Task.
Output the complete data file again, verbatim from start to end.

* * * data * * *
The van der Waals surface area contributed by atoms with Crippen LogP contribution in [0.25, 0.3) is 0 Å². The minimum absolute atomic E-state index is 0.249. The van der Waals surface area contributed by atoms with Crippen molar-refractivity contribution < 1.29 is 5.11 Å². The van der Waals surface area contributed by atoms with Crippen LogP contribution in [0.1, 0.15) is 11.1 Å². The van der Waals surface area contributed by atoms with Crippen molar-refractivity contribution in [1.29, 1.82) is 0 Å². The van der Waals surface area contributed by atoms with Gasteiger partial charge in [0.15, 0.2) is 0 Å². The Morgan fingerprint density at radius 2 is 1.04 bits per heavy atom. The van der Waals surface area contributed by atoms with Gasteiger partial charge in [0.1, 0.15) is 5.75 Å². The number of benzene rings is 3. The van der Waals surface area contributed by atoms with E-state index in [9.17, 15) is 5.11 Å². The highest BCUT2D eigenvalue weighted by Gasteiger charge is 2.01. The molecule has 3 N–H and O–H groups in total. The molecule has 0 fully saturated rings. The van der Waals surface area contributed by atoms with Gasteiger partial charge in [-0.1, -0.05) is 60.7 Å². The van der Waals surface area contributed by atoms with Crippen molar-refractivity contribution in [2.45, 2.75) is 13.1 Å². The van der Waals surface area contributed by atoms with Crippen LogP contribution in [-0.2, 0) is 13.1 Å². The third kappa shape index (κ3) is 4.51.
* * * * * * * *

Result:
The van der Waals surface area contributed by atoms with Crippen LogP contribution in [0.25, 0.3) is 0 Å². The minimum absolute atomic E-state index is 0.249. The van der Waals surface area contributed by atoms with Crippen molar-refractivity contribution < 1.29 is 5.11 Å². The van der Waals surface area contributed by atoms with Crippen LogP contribution in [0.1, 0.15) is 11.1 Å². The van der Waals surface area contributed by atoms with Crippen molar-refractivity contribution in [1.29, 1.82) is 0 Å². The van der Waals surface area contributed by atoms with Gasteiger partial charge in [0.15, 0.2) is 0 Å². The Morgan fingerprint density at radius 2 is 1.04 bits per heavy atom. The van der Waals surface area contributed by atoms with Gasteiger partial charge in [0.1, 0.15) is 5.75 Å². The number of benzene rings is 3. The van der Waals surface area contributed by atoms with E-state index in [9.17, 15) is 5.11 Å². The highest BCUT2D eigenvalue weighted by Gasteiger charge is 2.01. The molecule has 3 N–H and O–H groups in total. The molecule has 0 fully saturated rings. The van der Waals surface area contributed by atoms with Gasteiger partial charge in [-0.1, -0.05) is 60.7 Å². The van der Waals surface area contributed by atoms with Crippen molar-refractivity contribution in [2.45, 2.75) is 13.1 Å². The van der Waals surface area contributed by atoms with Crippen LogP contribution in [-0.2, 0) is 13.1 Å². The third kappa shape index (κ3) is 4.51.